Article originally appearing in Australian Disputes Centre Bulletin). In the first of its new Bulletin series on workplace issues, Salli Browning (Workplace Mediation expert) is interviewed about workplace dispute resolution. Read more
- Our media is filled with stories about rising Workers Compensation and indemnity costs, bullying complaints and workplace conflict. Are things getting worse in our workplaces?
Certainly, recent statistics show that bullying complaints have risen significantly to the point that it has become part of the workplace legislative framework. We know that Workers Compensation injury claims, which attribute causes to the behaviour of others at work, have also been steadily increasing. This is causing significant concern to businesses and organisations, as well as to individual employees, who believe they have been impacted by the behaviour of others in the workplace. It is also resulting in increasing costs to businesses and individuals associated with these claims.
The statistics reflect our changing workplaces, as well as probably reflecting a change in capturing metrics to some extent. However, I think it is still difficult to say if this is an indicator that things are getting worse across the board, but it does mean that there are some things workplaces need to address more effectively- as a matter of priority. A lot of the workplace situations that end up as bullying statistics in complaints and claims would be more correctly assessed as being symptoms of conflict or dysfunction within a work relationship and addressed accordingly.
It seems to me that it is almost impossible to avoid conflict in a workplace. Workplaces by their nature are most often made up of a diverse group of people with a wide variety of needs and expectations. I think the key is to recognise the likelihood of workplace issues arising at some point and manage them as effectively and productively as possible.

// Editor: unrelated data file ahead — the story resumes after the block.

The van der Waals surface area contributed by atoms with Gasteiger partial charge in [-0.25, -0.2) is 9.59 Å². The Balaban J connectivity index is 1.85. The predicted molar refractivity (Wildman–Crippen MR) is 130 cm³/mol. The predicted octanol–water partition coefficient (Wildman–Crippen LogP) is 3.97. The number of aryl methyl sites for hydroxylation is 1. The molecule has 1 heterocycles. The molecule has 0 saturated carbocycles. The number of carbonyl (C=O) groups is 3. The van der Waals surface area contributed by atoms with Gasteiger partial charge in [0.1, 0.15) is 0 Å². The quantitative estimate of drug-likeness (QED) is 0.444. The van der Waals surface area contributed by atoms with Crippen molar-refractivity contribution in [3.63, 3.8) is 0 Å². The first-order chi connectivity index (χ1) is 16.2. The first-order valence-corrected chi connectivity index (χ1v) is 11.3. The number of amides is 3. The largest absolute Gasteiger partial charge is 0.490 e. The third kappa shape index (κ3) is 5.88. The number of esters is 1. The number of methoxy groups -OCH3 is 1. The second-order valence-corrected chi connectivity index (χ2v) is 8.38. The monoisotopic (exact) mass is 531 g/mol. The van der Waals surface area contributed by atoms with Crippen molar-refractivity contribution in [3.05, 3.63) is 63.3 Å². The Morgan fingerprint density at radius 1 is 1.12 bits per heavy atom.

So, whether or not behaviour is getting worse in the workplace, I think what is getting worse is that any kind of distress or discomfort in the workplace often ends up being labelled as ‘bullying’. In trying to seek relief from workplace distress, employees are left with only a couple of avenues to change the situation. If the situation is incorrectly diagnosed or ‘labelled’, unfortunately these avenues do not often produce constructive strategies going forward and can cause further damage to work relationships.
- What do you see are the costs of workplace disputes to an organisation or business?
Costs to organisations, businesses and individuals are significant and many are hidden. The most difficult cost to quantify that I see is the enormous distress that people in the workplace go through that could have been prevented.
Material costs to an organisation include the impact on productivity and performance as well as health and safety e.g. work accident and/or error rate, absenteeism, Workers Compensation premiums, staff turnover and possible legal action. In addition there are the costs involved in investigating complaints and there are the costs to individuals such as stress, anxiety and depression.
Hidden costs include the significant time it takes to attend to workplace issues by staff, HR and management. This opportunity cost to the organisation can be high; with lost time that could have been spent on initiatives to improve productivity, performance and wellbeing. As well, there is a significant impact on wellbeing and morale within a business or organisation.